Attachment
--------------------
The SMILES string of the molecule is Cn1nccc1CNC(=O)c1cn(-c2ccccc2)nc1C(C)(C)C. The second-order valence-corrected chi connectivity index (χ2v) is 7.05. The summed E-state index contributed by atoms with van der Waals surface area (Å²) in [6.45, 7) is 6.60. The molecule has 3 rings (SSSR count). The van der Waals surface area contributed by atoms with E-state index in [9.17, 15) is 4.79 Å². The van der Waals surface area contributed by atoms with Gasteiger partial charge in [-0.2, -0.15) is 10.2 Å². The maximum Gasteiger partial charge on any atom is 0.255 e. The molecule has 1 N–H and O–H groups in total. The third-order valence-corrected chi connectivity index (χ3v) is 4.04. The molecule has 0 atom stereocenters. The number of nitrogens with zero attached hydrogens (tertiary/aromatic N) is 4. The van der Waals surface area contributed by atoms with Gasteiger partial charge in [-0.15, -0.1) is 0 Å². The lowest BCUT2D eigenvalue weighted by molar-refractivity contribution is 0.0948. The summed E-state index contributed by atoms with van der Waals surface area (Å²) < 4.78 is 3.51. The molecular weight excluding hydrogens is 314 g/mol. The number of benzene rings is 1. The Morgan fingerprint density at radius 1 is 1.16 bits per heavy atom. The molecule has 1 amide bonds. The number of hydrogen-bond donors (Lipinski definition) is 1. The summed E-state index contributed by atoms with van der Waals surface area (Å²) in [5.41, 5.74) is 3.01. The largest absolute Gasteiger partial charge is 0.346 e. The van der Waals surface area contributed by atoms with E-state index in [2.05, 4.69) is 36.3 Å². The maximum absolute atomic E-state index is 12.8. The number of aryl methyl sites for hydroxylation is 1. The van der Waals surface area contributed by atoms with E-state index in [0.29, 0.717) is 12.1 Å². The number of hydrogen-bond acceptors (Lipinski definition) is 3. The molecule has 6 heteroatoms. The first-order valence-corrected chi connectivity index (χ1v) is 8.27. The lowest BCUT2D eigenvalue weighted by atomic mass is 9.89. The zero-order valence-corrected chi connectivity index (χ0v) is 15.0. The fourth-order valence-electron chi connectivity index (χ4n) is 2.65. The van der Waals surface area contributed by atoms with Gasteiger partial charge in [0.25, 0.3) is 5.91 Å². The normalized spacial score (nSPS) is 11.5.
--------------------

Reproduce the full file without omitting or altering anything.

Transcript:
The SMILES string of the molecule is Cn1nccc1CNC(=O)c1cn(-c2ccccc2)nc1C(C)(C)C. The second-order valence-corrected chi connectivity index (χ2v) is 7.05. The summed E-state index contributed by atoms with van der Waals surface area (Å²) in [6.45, 7) is 6.60. The molecule has 3 rings (SSSR count). The van der Waals surface area contributed by atoms with E-state index in [9.17, 15) is 4.79 Å². The van der Waals surface area contributed by atoms with Gasteiger partial charge in [-0.2, -0.15) is 10.2 Å². The maximum Gasteiger partial charge on any atom is 0.255 e. The molecule has 1 N–H and O–H groups in total. The third-order valence-corrected chi connectivity index (χ3v) is 4.04. The molecule has 0 atom stereocenters. The number of nitrogens with zero attached hydrogens (tertiary/aromatic N) is 4. The van der Waals surface area contributed by atoms with Gasteiger partial charge in [-0.15, -0.1) is 0 Å². The lowest BCUT2D eigenvalue weighted by molar-refractivity contribution is 0.0948. The summed E-state index contributed by atoms with van der Waals surface area (Å²) < 4.78 is 3.51. The molecular weight excluding hydrogens is 314 g/mol. The number of benzene rings is 1. The Morgan fingerprint density at radius 1 is 1.16 bits per heavy atom. The molecule has 1 amide bonds. The number of hydrogen-bond donors (Lipinski definition) is 1. The summed E-state index contributed by atoms with van der Waals surface area (Å²) in [5.41, 5.74) is 3.01. The largest absolute Gasteiger partial charge is 0.346 e. The van der Waals surface area contributed by atoms with E-state index in [2.05, 4.69) is 36.3 Å². The maximum absolute atomic E-state index is 12.8. The number of aryl methyl sites for hydroxylation is 1. The van der Waals surface area contributed by atoms with E-state index in [0.29, 0.717) is 12.1 Å². The number of hydrogen-bond acceptors (Lipinski definition) is 3. The molecule has 6 heteroatoms. The first-order valence-corrected chi connectivity index (χ1v) is 8.27. The lowest BCUT2D eigenvalue weighted by atomic mass is 9.89. The zero-order valence-corrected chi connectivity index (χ0v) is 15.0. The fourth-order valence-electron chi connectivity index (χ4n) is 2.65. The van der Waals surface area contributed by atoms with Gasteiger partial charge in [0.25, 0.3) is 5.91 Å². The normalized spacial score (nSPS) is 11.5.